Based out of Ozark, Missouri, Clinton Houseman makes bizarre alternative rock music under the alias Krejad, providing his listeners with unexpected twists and turns, long, prog-worthy jams and chilling mumbled vocals. Krejad has just come out with a new LP titled Three Worlds that Houseman explains was mainly written about the people closest to him and his self-perception— two concepts that are pretty ubiquitous in songwriting. These emotional jams definitely kept me on my toes, as every time I thought Houseman would turn right, he turned left; but an enjoyable left. Three Worlds challenged me as a listener, but eventually understanding the music was worth the multiple listens.
The first noteworthy track on the LP is “Becoming”, which starts with an ominous, jazz inspired riff that soon transitions into a heavy groove that I couldn't help but tap my foot to. Interestingly enough, following the groove came a nice soundscape generated by some reverberated guitars playing harmonics that Houseman decided to sing over. The vocals land somewhere between Dinosaur Jr. and Alice In Chains— slightly off pitched and muttered, but enjoyable nonetheless.
To be honest, I do not usually go for this type of thing, but I think it works here, and the guitars seem to be giving off the same vibe with the slow, gradual strums on the bridge pickup. The tech-nerd in me feels compelled to point out that the guitar tones in this album are pretty spectacular and considering this is a guitar-based album there is plenty of it to listen to. Perhaps my favorite moment of the whole album came toward the end of the song with a thunderous guitar riff, soon harmonizing with itself, in a goofy time signature. Not only were the guitars well executed but the drums were as well showcasing Houseman’s talent as an artist and multi-instrumentalist.
My favorite track on the album, and perhaps the most accessible track, is titled “Isra” and begins with a smooth bass line and harmonized, flanged vocals. The synth lines in this song are really enjoyable but the guitar player in me can’t stop focusing on the graceful guitar lines. When the music breaks and the guitar hits by itself, the mood changes into something more angry and adventurous. At about the three-minute mark Houseman transitions into a Jonny Greenwood-esque guitar mood for a few seconds, showcasing more of his six-stringed ability.
One thing Houseman does really well is transitioning from section to section despite the diversity between the sections. This song could have easily been split into two but it is clear that the lyricist in Houseman wanted to encapsulate all of the music in the song under one articulated thought. The second half is much more delicate than the first with arpeggiated guitar sequences and what sounds like a Spanish influence. The Spanish sounding guitar blended with the odd synth lines made for a cool experience. Objectively speaking, the strongest element to this song is probably the bass line, as it is both melodic, rhythmic and supportive.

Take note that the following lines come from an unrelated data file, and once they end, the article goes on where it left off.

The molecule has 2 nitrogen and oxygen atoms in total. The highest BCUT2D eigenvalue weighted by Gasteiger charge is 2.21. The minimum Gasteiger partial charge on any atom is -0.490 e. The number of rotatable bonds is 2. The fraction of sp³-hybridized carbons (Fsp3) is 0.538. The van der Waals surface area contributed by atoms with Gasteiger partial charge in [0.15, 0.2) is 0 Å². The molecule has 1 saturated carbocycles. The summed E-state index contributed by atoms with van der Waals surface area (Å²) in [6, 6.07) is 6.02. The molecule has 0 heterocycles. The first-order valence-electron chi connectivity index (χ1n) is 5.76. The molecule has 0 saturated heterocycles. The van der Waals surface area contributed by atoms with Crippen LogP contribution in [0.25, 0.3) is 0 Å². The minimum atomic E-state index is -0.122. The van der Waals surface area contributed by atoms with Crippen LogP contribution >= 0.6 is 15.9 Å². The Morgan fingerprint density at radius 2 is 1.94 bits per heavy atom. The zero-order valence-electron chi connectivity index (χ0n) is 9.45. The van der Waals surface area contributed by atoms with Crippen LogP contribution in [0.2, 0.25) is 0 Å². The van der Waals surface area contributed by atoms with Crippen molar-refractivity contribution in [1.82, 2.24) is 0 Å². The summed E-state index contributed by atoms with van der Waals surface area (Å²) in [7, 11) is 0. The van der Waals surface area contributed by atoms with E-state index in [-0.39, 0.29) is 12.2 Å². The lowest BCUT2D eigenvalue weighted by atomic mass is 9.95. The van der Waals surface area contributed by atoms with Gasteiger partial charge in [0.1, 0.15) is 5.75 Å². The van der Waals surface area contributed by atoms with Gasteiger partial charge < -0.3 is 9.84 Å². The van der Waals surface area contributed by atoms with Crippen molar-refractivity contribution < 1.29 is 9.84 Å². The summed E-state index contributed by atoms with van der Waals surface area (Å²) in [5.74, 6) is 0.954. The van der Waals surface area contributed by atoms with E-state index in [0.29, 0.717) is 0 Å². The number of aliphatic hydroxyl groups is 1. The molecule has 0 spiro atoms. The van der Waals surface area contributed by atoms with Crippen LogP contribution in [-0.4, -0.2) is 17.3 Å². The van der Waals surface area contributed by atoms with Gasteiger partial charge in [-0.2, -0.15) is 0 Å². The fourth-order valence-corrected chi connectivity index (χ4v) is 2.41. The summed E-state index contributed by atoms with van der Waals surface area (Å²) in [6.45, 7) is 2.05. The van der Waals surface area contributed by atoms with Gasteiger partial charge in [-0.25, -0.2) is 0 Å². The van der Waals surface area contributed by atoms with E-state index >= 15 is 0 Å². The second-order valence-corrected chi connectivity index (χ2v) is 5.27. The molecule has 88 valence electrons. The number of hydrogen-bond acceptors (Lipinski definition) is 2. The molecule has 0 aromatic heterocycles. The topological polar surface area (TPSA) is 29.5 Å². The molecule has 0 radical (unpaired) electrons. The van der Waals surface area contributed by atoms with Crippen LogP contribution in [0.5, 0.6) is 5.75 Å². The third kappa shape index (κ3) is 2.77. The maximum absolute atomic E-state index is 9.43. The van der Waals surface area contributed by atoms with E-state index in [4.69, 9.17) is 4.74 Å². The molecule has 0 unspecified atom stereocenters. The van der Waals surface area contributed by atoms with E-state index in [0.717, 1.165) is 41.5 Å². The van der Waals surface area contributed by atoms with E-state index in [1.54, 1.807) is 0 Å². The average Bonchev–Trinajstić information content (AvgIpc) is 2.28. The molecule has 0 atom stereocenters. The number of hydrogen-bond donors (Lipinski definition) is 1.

“Silver Chord” is another track on the LP that stood out to me. The hypnotic bass line combined with the mellow guitar creates a really cool vibe. The song in no way feels urgent yet maintains a really solid pace throughout. I also think this is the strongest vocal performance on the album. It is probably the most orthodox vocal delivery style, however I think it is appropriate with the music. Being one of the shorter songs on the album, this is a fun jam song that is easy to listen to.
I really, really appreciate all of the grooves on this album. What impresses me the most is the fact that Houseman plays all of the instruments himself, recorded them himself, mixed it himself and mastered it himself. With this being said, the music is in no way basic or simple. A few of the songs are over six minutes long and contain several instruments each. The strength of the guitar alone on this album was enough to sell it to me, and combined with the other aspects, I would say that this is a very strong album of high quality. I am looking forward to Krejad’s future releases.
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